In the next part of our Tudor hygiene article we will look at how the Tudors brushed their teeth, the clothes washing practices of the day and how general household cleaning was done.


Sim, A. The Tudor Housewife, 2010.

Thurley, S. The Royal Palaces of Tudor England: Architecture and Court Life, 1993.



  1. VERY interesting hun! I can understand why bathing was not done daily – such a chore!

    I’m still fascinated how they used rushes on the floor in many of the wealthier houses and felt as though it was alright to urinate on said rushes! *SHUDDER* at least they replaced them every few days!

    • Thank you Sarah! Lots more information and facts to come 🙂

    • LOL! I read that during the marriage of Henry VIII and Katherine/Catherine of Aragon, that the men urinated in the hallways, wherever, and one particular pet peeve of the Queen was that the men urinated in the fireplaces either during the fire or before fires were built in them, and causing the stench to be horrible, so that she banned urinating in the fireplaces. I don’t recall if she banned urinating in the public hallways and rooms, but I do know she banned it from fireplaces. I was flabbergasted to say the least. Who would think that such men, who were supposed to be bred with courtly manners would just flip themselves out in public and urinate all over the place. That’s why I love the internet. I continue to be amazed and learn. HAHA!

    • Rushes actually kept the floor warm and dry and wicked away dirt and moisture. I mean it’s still gross, but rush floors deserve more credit than we think.

  2. Great article.

  3. Excellent article, thanks Natalie.I cant wait for part 2.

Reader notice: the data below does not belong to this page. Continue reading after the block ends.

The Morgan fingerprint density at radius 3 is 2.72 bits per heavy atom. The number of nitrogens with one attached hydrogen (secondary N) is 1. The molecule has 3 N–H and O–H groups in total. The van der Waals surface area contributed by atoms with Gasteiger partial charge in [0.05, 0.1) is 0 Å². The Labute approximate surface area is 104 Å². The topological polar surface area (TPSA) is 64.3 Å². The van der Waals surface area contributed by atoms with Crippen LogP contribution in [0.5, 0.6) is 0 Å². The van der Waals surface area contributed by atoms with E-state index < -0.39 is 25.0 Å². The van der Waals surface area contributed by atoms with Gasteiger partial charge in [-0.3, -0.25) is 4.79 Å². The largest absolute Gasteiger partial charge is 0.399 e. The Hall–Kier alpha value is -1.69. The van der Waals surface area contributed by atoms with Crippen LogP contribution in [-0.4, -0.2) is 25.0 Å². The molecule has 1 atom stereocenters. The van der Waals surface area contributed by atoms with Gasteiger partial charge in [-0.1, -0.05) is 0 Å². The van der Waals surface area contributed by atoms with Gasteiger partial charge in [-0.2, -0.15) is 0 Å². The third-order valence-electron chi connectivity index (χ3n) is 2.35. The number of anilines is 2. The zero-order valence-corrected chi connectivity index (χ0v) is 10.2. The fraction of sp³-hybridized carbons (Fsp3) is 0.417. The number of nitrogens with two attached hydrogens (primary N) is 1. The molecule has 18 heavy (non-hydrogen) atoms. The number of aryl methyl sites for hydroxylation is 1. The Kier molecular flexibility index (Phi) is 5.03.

4. Great article….cant wait for the next installment !!!

  5. He also offers an alternative that is ‘very cheap’ once again suggesting that it was not only the wealthy Tudors that were interested in personal hygiene but people from all levels of society….

    I would love to know what the alternative was, as it sounds like something other than herbal waters. I know the Elizabethans used to make soap balls from grated soap and herbs, but they would not be as efficient as a bar of Castile soap, which is very hard and if not machine-extruded, would last a long time (I made some, one bar of which I used in the laundry room, and tossed it after five years. I even had complaints about my soap lasting so long).

    Is there anything about hair washing, and the problem of lice? I know the Victorians sometimes sewed pockets alongside their night caps for stuffing them with lavender against lice, or hops to ease insomnia…

  6. Fascinating article! Thanks so much. I do know Elizabeth I used her pomanders and perfumes because she really did hate a stench–don’t know so much about Henry. This is all so helpful! Can’t wait for more!